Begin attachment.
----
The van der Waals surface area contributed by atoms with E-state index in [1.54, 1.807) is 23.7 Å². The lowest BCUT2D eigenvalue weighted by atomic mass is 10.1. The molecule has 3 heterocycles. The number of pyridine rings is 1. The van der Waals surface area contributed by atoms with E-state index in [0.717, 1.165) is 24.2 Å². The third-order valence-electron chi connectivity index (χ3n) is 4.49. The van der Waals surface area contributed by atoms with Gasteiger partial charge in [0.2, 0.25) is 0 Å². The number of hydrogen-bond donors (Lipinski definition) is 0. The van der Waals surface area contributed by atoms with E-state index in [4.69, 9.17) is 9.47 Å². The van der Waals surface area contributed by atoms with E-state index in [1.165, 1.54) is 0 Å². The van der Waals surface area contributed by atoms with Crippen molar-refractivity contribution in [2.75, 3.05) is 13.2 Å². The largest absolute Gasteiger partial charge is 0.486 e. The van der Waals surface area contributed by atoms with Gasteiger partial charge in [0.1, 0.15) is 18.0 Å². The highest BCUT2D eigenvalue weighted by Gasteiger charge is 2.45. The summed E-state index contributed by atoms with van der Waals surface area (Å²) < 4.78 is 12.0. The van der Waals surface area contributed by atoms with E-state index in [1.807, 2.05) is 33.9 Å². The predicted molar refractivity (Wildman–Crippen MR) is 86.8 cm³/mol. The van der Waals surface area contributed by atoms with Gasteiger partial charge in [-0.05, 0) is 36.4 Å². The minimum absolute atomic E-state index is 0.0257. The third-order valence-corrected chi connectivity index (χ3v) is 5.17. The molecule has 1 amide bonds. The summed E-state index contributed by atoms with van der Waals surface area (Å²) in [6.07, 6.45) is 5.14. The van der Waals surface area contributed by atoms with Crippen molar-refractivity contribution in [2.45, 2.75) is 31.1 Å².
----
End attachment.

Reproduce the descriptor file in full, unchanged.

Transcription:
The van der Waals surface area contributed by atoms with E-state index in [1.54, 1.807) is 23.7 Å². The lowest BCUT2D eigenvalue weighted by atomic mass is 10.1. The molecule has 3 heterocycles. The number of pyridine rings is 1. The van der Waals surface area contributed by atoms with E-state index in [0.717, 1.165) is 24.2 Å². The third-order valence-electron chi connectivity index (χ3n) is 4.49. The van der Waals surface area contributed by atoms with Gasteiger partial charge in [0.2, 0.25) is 0 Å². The number of hydrogen-bond donors (Lipinski definition) is 0. The van der Waals surface area contributed by atoms with E-state index in [4.69, 9.17) is 9.47 Å². The van der Waals surface area contributed by atoms with E-state index in [1.165, 1.54) is 0 Å². The van der Waals surface area contributed by atoms with Crippen molar-refractivity contribution in [2.75, 3.05) is 13.2 Å². The largest absolute Gasteiger partial charge is 0.486 e. The van der Waals surface area contributed by atoms with Gasteiger partial charge in [0.1, 0.15) is 18.0 Å². The highest BCUT2D eigenvalue weighted by Gasteiger charge is 2.45. The summed E-state index contributed by atoms with van der Waals surface area (Å²) < 4.78 is 12.0. The van der Waals surface area contributed by atoms with E-state index in [1.807, 2.05) is 33.9 Å². The predicted molar refractivity (Wildman–Crippen MR) is 86.8 cm³/mol. The van der Waals surface area contributed by atoms with Gasteiger partial charge in [-0.05, 0) is 36.4 Å². The minimum absolute atomic E-state index is 0.0257. The third-order valence-corrected chi connectivity index (χ3v) is 5.17. The molecule has 1 amide bonds. The summed E-state index contributed by atoms with van der Waals surface area (Å²) in [6.07, 6.45) is 5.14. The van der Waals surface area contributed by atoms with Crippen molar-refractivity contribution in [2.45, 2.75) is 31.1 Å².